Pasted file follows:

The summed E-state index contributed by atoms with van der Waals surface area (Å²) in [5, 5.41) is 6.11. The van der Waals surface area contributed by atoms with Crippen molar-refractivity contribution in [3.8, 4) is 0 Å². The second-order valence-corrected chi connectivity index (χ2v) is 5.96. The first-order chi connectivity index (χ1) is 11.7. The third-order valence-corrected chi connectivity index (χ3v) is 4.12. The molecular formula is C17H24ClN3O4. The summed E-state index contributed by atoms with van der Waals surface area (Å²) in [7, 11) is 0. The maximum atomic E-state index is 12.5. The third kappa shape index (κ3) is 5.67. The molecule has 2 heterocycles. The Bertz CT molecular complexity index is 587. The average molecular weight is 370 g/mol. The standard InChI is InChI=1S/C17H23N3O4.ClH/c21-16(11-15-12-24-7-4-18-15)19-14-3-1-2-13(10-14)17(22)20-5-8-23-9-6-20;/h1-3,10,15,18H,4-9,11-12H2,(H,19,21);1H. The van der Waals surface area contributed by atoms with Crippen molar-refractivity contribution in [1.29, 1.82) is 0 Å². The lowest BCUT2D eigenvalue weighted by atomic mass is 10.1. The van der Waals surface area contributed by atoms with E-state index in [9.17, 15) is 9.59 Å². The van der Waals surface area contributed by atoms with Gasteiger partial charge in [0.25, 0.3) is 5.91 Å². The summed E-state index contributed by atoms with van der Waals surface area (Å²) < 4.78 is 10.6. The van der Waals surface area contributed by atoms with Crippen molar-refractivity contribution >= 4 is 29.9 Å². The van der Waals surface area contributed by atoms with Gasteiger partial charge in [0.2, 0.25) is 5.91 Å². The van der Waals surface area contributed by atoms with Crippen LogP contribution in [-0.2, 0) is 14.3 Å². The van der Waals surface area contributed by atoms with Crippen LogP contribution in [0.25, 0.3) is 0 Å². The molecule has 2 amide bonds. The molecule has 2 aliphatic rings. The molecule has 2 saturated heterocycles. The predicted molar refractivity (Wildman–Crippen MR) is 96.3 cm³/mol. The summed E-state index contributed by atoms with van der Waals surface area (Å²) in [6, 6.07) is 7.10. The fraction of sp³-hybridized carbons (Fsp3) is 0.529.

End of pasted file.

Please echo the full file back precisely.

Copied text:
The summed E-state index contributed by atoms with van der Waals surface area (Å²) in [5, 5.41) is 6.11. The van der Waals surface area contributed by atoms with Crippen molar-refractivity contribution in [3.8, 4) is 0 Å². The second-order valence-corrected chi connectivity index (χ2v) is 5.96. The first-order chi connectivity index (χ1) is 11.7. The third-order valence-corrected chi connectivity index (χ3v) is 4.12. The molecular formula is C17H24ClN3O4. The summed E-state index contributed by atoms with van der Waals surface area (Å²) in [7, 11) is 0. The maximum atomic E-state index is 12.5. The third kappa shape index (κ3) is 5.67. The molecule has 2 heterocycles. The Bertz CT molecular complexity index is 587. The average molecular weight is 370 g/mol. The standard InChI is InChI=1S/C17H23N3O4.ClH/c21-16(11-15-12-24-7-4-18-15)19-14-3-1-2-13(10-14)17(22)20-5-8-23-9-6-20;/h1-3,10,15,18H,4-9,11-12H2,(H,19,21);1H. The van der Waals surface area contributed by atoms with Crippen molar-refractivity contribution in [1.29, 1.82) is 0 Å². The lowest BCUT2D eigenvalue weighted by atomic mass is 10.1. The van der Waals surface area contributed by atoms with E-state index in [9.17, 15) is 9.59 Å². The van der Waals surface area contributed by atoms with Gasteiger partial charge in [0.25, 0.3) is 5.91 Å². The summed E-state index contributed by atoms with van der Waals surface area (Å²) < 4.78 is 10.6. The van der Waals surface area contributed by atoms with Crippen molar-refractivity contribution >= 4 is 29.9 Å². The van der Waals surface area contributed by atoms with Gasteiger partial charge in [0.2, 0.25) is 5.91 Å². The van der Waals surface area contributed by atoms with Crippen LogP contribution in [-0.2, 0) is 14.3 Å². The van der Waals surface area contributed by atoms with Crippen LogP contribution in [0.25, 0.3) is 0 Å². The molecule has 2 amide bonds. The molecule has 2 aliphatic rings. The molecule has 2 saturated heterocycles. The predicted molar refractivity (Wildman–Crippen MR) is 96.3 cm³/mol. The summed E-state index contributed by atoms with van der Waals surface area (Å²) in [6, 6.07) is 7.10. The fraction of sp³-hybridized carbons (Fsp3) is 0.529.